Review: Revanche

Revanche is a brooding character study of one man's loss and the revenge he contemplates for it. You don't want to know too much about this movie before seeing it. It's a chameleon that will pleasantly surprise you with some unpredictable moments. Though it's Austrian with English subtitles, so much of the communication is visual you won't do as much reading as you might think.

Rated: 4 / 5

Revanche is the story of Alex, an ex-con working in a brothel. Alex has found love and has a less than legal plan for improving the couple's financial situation. When he executes his plan he intertwines his live with that of his grandfather and his grandfather's next door neighbour, who happens to be a cop.

I'm easily bored in a movie, so I was delighted that even though Revanche took its time telling the story I was engaged throughout the movie. Alex, played by Johannes Krisch, doesn't do much talking. Except when he's with his lover, he's dour and closed. His actions are the only gateway into his feelings and you need to pay attention to the non-verbal. I was totally immersed as I watched, with an economy of words, the relationship between Alex and his grandfather grow and change, and I wondered about the revenge Alex contemplated as he buried his torment in work. Writer/directory Götz Spielmann not only expertly paces the story so it's always interesting, he well matches the lighting and the visuals to the mood.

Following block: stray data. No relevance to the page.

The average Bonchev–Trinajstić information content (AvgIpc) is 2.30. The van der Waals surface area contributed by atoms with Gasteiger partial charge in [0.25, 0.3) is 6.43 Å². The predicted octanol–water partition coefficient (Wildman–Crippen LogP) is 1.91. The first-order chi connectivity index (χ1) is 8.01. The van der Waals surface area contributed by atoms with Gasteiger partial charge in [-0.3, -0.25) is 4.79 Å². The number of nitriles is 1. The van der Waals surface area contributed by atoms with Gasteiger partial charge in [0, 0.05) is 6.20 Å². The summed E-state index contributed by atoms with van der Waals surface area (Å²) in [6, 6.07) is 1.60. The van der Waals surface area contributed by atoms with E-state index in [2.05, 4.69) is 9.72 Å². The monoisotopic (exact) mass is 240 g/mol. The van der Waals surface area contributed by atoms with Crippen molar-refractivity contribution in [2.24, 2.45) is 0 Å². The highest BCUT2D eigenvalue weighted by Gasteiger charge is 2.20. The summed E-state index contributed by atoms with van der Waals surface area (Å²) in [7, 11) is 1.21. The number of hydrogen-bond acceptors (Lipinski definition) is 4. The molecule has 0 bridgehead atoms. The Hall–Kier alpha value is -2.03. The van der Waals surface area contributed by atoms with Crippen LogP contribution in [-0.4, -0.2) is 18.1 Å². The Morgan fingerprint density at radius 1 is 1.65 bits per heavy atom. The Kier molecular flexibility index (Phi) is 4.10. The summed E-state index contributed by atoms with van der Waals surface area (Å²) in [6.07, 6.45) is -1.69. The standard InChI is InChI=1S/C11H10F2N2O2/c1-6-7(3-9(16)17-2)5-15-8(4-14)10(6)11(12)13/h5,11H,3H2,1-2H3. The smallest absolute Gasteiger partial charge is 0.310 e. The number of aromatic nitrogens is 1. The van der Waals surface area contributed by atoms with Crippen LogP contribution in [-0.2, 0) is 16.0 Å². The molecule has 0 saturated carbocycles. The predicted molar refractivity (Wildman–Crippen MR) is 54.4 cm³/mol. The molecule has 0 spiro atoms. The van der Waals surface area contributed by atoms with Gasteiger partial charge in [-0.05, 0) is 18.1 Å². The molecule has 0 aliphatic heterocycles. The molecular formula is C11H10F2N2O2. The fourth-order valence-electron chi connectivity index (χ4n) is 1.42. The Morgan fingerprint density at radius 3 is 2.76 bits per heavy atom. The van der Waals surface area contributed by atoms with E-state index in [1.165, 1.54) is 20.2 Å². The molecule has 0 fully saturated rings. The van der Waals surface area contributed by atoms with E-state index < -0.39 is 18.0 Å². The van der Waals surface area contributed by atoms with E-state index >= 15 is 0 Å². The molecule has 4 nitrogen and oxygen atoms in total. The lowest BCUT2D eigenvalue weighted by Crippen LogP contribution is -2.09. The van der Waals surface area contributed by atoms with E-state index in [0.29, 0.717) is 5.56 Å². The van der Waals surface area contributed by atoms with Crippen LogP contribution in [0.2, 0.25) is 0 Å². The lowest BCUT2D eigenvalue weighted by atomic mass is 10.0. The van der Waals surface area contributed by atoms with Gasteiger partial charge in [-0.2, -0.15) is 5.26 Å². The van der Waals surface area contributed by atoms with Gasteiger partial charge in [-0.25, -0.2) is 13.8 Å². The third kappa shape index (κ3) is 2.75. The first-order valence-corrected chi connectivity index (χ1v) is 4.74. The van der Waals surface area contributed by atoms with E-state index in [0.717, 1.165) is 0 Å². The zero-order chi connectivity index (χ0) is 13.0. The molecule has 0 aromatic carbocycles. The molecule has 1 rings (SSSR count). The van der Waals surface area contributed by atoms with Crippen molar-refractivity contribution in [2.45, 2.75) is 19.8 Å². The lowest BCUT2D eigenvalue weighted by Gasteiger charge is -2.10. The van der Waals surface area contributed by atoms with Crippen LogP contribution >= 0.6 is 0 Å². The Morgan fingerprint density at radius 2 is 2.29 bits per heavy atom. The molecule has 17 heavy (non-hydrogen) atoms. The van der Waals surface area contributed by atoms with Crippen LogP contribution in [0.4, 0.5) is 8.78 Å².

There are some interesting coincidences in the plot. While some of them can be explained by the small town setting, some of them are strictly storyteller's artifice. In many films I've found this annoying, but not here. It added a delicious irony to aspects of the plotline as well as a deeper significance to some of the scenes. Though the movie is about Alex dealing with consequences it also explores how our actions impact others, and using the coincidences it does so in a concise way.

Revanche has won numerous awards and was nominated for an Academy Award in the Best Foreign Language Film category. Well deserved. The intertwined plot and moral ambiguity gives Revanche an almost but not quite fable-like quality in the best tradition of the Brothers Grimm and Hans Christian Anderson. Götz Spielmann's quiet and moody drama with a spice of action is a wonderful, real-world contemplation of dealing with anger and guilt when you do something you can't take back.

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